Public Events

Public Events Schedule

All events are free, but please RVSP to confirm your attendance via EventBrite

Directions, maps, accessibility

Please note this is a scent-free environment.

The lectures and the roundtables will be recorded.


Lecture by Dr. Aparna Mishra Tarc

“Pedagogy and the perverse in Toni Morrison’s God Help the Child

Introduced by Toby Wiggins

Monday, June 5, 2017
519 Kaneff, YorkU

This lecture is situated in recent queer scholarship celebrating and/or recuperating perversion from its pathological treatment in the social sciences (Edelman, De Lauretis). Aligned with these moves, Aparna Mishra Tarc takes a different tact to thinking the perverse in a turn to Melanie Klein’s treatment of Freud’s polymorphous perverse baby subject to the adult (m)other’s sexual drives. In infancy sexuality driving the subject formation of the baby is open to impression as intra subjectively experienced and inter subjectively engaged. The intra subjective drive of sexuality instantiated in infancy is fundamental to human existence and wholly dependent on the inter subjective response and care of the (m)other. To examine how infantile sexuality is expressed and repressed in sexual and racial markers of identity, Mishra Tarc conducts a psychoanalytic reading of Toni Morrison’s God Help the Child.  Morrison’s novel investigates personal, legal and societal responses to perverse expressions of the child’s sexuality generating, degenerating and regenerating the self. Subject to the other with sexual drives of their own, Morrison highlights the profound role of pedagogy in the care of the child’s polymorphous perverse existence.  The adult’s response (use, refuse, and abuse) of the child’s sexuality sets the conditions for her identity and relation to others.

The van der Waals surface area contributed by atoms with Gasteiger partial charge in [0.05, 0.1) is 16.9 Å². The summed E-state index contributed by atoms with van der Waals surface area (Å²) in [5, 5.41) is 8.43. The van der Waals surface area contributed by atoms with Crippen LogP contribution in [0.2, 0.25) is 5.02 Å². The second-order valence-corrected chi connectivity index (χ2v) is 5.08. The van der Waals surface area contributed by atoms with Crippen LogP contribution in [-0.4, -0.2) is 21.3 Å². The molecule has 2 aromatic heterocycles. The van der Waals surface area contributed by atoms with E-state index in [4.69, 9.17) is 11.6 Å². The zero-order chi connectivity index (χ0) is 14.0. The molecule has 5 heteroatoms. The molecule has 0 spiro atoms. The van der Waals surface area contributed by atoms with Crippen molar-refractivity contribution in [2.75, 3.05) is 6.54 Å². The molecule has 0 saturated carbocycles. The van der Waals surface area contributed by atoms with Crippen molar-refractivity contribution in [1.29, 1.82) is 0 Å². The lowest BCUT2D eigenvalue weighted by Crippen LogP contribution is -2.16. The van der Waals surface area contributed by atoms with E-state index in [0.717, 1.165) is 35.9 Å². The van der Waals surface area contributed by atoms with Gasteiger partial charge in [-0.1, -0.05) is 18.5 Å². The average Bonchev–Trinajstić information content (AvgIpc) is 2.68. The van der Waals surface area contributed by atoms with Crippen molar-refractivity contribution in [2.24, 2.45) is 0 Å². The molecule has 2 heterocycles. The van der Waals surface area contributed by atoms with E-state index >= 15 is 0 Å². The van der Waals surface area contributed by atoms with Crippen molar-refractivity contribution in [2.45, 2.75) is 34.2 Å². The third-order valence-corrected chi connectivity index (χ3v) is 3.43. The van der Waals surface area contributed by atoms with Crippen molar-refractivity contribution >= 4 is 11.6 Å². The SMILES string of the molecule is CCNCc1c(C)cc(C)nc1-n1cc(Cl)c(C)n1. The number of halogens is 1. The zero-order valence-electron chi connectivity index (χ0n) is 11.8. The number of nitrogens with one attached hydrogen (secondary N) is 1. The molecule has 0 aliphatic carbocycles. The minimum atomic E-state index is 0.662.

Click here for Dr. Tarc’s bio

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Lecture by Dr. Trish Salah

“Race as Kink: Reading Trans-Racial Fetishism”

Introduced by Dr. John Greyson

Tuesday, June 6, 2017
DB0014 (Victor Phillip Dahdaleh Building, formerly Technology Enhanced Learning [TEL] Building), YorkU

In what sense might we speak or think about race as libidinally charged? How do we understand racial identity as erotically invested and in what ways do we see object choice as racially inflected? To what extent are such libidinal economies of identity formation and object choice both ubiquitously alluded to and routinely disavowed? And what are the circumstances under which they present themselves as an occasion for scandal, crisis and conflict?

Drawing upon Freud’s discussion of the place of disavowal in the constitution of desire, this talk is an attempt to think about the persistence, and affective charge, with which analogies between transgender identities and forms of racial passing or cross-identification, increasingly named as “transracialism,” are made. In the process it will also attempt to put these concerns into relation with a few other questions. What is the legacy of phobic constructions of transsexuality as deviant and predatory masculinity in early lesbian and cultural feminist thinking for our present moment? Are there ways in which thinking through racialized desire and disavowal allow us to interpret, interfere with and revise our understandings of racialization, gendering, sexuation as such?